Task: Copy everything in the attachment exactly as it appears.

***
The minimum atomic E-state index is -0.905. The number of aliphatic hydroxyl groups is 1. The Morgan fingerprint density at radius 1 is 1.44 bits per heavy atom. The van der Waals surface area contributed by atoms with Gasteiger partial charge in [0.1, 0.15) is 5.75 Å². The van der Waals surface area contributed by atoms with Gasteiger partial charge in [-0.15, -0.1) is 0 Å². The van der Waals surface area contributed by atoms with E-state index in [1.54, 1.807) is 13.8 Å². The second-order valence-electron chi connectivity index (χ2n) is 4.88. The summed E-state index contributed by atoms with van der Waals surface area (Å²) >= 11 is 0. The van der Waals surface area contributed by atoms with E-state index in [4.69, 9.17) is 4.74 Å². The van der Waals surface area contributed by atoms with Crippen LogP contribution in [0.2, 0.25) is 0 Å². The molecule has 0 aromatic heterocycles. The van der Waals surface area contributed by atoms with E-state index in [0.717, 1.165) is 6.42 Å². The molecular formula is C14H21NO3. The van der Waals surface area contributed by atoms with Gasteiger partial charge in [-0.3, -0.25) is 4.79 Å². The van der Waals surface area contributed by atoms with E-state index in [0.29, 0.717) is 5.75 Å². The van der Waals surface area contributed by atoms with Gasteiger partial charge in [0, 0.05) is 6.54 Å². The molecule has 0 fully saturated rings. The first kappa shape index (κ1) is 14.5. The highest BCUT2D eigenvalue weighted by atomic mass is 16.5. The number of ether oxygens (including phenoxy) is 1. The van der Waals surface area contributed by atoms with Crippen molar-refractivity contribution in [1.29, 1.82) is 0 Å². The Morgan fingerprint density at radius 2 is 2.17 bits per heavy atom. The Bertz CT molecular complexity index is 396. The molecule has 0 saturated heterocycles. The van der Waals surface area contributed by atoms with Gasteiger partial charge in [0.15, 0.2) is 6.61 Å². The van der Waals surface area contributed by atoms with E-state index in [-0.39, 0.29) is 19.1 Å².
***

The minimum atomic E-state index is -0.905. The number of aliphatic hydroxyl groups is 1. The Morgan fingerprint density at radius 1 is 1.44 bits per heavy atom. The van der Waals surface area contributed by atoms with Gasteiger partial charge in [0.1, 0.15) is 5.75 Å². The van der Waals surface area contributed by atoms with Gasteiger partial charge in [-0.15, -0.1) is 0 Å². The van der Waals surface area contributed by atoms with E-state index in [1.54, 1.807) is 13.8 Å². The second-order valence-electron chi connectivity index (χ2n) is 4.88. The summed E-state index contributed by atoms with van der Waals surface area (Å²) >= 11 is 0. The van der Waals surface area contributed by atoms with E-state index in [4.69, 9.17) is 4.74 Å². The van der Waals surface area contributed by atoms with Crippen LogP contribution in [0.2, 0.25) is 0 Å². The molecule has 0 aromatic heterocycles. The van der Waals surface area contributed by atoms with E-state index in [0.717, 1.165) is 6.42 Å². The molecular formula is C14H21NO3. The van der Waals surface area contributed by atoms with Gasteiger partial charge in [-0.3, -0.25) is 4.79 Å². The van der Waals surface area contributed by atoms with E-state index in [0.29, 0.717) is 5.75 Å². The van der Waals surface area contributed by atoms with Gasteiger partial charge in [0, 0.05) is 6.54 Å². The molecule has 0 fully saturated rings. The first kappa shape index (κ1) is 14.5. The highest BCUT2D eigenvalue weighted by atomic mass is 16.5. The number of ether oxygens (including phenoxy) is 1. The van der Waals surface area contributed by atoms with Crippen molar-refractivity contribution in [1.29, 1.82) is 0 Å². The Morgan fingerprint density at radius 2 is 2.17 bits per heavy atom. The Bertz CT molecular complexity index is 396. The molecule has 0 saturated heterocycles. The van der Waals surface area contributed by atoms with Gasteiger partial charge in [0.15, 0.2) is 6.61 Å². The van der Waals surface area contributed by atoms with E-state index in [-0.39, 0.29) is 19.1 Å².